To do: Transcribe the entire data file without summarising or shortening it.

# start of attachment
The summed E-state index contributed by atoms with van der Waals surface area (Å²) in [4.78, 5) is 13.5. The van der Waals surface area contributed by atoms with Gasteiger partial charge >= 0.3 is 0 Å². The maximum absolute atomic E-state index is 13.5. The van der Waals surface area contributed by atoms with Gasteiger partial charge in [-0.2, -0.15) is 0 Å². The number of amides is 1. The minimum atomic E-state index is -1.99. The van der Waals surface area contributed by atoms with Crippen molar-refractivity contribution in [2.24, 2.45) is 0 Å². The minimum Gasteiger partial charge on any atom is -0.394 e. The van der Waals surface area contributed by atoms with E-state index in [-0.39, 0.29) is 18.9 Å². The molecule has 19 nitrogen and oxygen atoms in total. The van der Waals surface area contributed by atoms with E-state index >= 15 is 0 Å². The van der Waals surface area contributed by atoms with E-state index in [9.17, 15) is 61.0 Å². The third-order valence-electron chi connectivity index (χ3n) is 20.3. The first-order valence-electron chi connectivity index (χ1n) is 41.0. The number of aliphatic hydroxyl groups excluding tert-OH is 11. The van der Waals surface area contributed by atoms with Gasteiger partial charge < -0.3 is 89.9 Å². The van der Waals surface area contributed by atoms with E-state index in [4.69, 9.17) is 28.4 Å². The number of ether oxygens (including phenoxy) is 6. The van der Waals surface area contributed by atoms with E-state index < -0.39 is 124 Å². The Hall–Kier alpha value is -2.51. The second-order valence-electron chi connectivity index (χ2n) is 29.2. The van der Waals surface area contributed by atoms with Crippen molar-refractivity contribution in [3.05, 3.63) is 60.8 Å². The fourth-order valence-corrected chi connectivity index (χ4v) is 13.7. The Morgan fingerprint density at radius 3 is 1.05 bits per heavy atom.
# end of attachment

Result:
The summed E-state index contributed by atoms with van der Waals surface area (Å²) in [4.78, 5) is 13.5. The van der Waals surface area contributed by atoms with Gasteiger partial charge >= 0.3 is 0 Å². The maximum absolute atomic E-state index is 13.5. The van der Waals surface area contributed by atoms with Gasteiger partial charge in [-0.2, -0.15) is 0 Å². The number of amides is 1. The minimum atomic E-state index is -1.99. The van der Waals surface area contributed by atoms with Crippen molar-refractivity contribution in [2.24, 2.45) is 0 Å². The minimum Gasteiger partial charge on any atom is -0.394 e. The van der Waals surface area contributed by atoms with E-state index in [-0.39, 0.29) is 18.9 Å². The molecule has 19 nitrogen and oxygen atoms in total. The van der Waals surface area contributed by atoms with E-state index >= 15 is 0 Å². The van der Waals surface area contributed by atoms with E-state index in [9.17, 15) is 61.0 Å². The third-order valence-electron chi connectivity index (χ3n) is 20.3. The first-order valence-electron chi connectivity index (χ1n) is 41.0. The number of aliphatic hydroxyl groups excluding tert-OH is 11. The van der Waals surface area contributed by atoms with Gasteiger partial charge < -0.3 is 89.9 Å². The van der Waals surface area contributed by atoms with E-state index in [4.69, 9.17) is 28.4 Å². The number of ether oxygens (including phenoxy) is 6. The van der Waals surface area contributed by atoms with E-state index < -0.39 is 124 Å². The Hall–Kier alpha value is -2.51. The second-order valence-electron chi connectivity index (χ2n) is 29.2. The van der Waals surface area contributed by atoms with Crippen molar-refractivity contribution in [3.05, 3.63) is 60.8 Å². The fourth-order valence-corrected chi connectivity index (χ4v) is 13.7. The Morgan fingerprint density at radius 3 is 1.05 bits per heavy atom.